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A view of the Stone Arch Bridge in Minneapolis by Paul VanDerWerf on flickr

The morning was cool and slightly overcast, perfect for enjoying a leisurely ride and viewing the great scenery along Minneapolis’ riverfront. At the Stone Arch Bridge we stopped to take a group picture, and then headed back toward the convention center to start our last day at the Legislative Summit.

The best part was the commemorative bike shirt that we got to take home!

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Alyssa (MN) proudly displaying her NCSL 2014 Minneapolis Bike Shirt

Evening events

– by Elizabeth Lincoln

In addition to the legislative librarians’ dinner on Wednesday evening there were two other large evening gatherings that brought legislators and staff together from all fifty states.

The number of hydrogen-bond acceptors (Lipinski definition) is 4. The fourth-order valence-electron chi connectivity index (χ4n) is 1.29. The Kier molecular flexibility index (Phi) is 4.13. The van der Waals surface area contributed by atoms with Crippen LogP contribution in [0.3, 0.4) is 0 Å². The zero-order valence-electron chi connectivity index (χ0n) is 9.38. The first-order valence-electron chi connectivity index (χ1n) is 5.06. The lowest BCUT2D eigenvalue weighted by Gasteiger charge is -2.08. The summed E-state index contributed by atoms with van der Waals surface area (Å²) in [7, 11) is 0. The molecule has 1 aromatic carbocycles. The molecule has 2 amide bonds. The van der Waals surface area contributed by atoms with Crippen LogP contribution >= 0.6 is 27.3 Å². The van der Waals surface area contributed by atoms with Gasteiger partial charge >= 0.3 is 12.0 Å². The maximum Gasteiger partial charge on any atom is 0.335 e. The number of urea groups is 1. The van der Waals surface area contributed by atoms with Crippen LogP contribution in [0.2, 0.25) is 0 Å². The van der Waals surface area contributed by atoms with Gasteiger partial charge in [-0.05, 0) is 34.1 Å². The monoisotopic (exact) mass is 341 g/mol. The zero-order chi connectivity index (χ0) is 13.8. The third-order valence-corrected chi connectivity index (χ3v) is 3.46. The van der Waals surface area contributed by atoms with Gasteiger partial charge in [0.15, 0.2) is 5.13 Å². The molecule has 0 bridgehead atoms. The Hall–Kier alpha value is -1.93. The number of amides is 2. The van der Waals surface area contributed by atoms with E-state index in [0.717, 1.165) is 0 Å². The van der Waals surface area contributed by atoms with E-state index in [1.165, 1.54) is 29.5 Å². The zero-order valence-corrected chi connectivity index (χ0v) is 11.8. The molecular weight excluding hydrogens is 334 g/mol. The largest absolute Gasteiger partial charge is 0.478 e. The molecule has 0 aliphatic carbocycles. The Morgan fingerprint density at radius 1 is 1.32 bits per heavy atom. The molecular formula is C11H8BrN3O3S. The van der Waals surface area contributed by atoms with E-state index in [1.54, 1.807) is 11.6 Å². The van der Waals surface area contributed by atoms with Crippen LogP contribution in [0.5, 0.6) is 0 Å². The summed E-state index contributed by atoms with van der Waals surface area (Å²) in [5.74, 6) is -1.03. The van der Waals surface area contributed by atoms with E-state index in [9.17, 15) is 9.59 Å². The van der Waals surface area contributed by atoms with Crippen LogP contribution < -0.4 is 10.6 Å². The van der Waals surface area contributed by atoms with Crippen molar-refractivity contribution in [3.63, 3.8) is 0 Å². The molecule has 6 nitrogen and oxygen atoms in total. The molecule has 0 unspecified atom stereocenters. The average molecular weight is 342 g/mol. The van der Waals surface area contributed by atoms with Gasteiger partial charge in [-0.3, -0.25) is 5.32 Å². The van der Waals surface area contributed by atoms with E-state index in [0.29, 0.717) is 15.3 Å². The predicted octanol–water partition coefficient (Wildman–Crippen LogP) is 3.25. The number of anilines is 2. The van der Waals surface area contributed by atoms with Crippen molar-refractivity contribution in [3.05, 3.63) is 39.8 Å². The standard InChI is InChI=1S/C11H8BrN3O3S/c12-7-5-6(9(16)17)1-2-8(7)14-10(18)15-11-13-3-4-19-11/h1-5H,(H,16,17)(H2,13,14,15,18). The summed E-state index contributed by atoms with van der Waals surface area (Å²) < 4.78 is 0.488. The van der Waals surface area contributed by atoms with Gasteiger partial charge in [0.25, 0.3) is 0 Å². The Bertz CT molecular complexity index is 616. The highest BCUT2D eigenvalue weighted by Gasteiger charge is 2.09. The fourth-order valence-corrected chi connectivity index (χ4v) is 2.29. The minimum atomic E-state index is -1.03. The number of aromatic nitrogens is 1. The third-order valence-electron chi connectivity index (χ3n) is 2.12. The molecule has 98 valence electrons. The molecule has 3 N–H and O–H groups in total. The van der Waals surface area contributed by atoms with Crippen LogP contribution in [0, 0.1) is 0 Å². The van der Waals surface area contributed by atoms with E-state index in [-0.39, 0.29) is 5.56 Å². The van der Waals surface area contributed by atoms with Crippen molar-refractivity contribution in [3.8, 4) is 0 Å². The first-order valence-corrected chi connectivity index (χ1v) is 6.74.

Tuesday night’s reception was held in the Mill City Museum on the banks of the Mississippi.

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One of the many reception areas in the museum was in the mill ruins area.

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Thursday night’s event was held on Nicollet Island.   There were lots of Minnesota foods–including walleye cooked outdoors:

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Minnesota’s favorite band, Soul Asylum, played:

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Both large evening events utilized lots of Minnesota staff volunteers–including Library staff members Reed, Elizabeth, and Betsy–with enthusiastic Senate fiscal analyst Eric behind them.

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Nicollet Island provides a great view of the city at night:

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Polls, Politics and What Americans Really Think

by David Schmidtke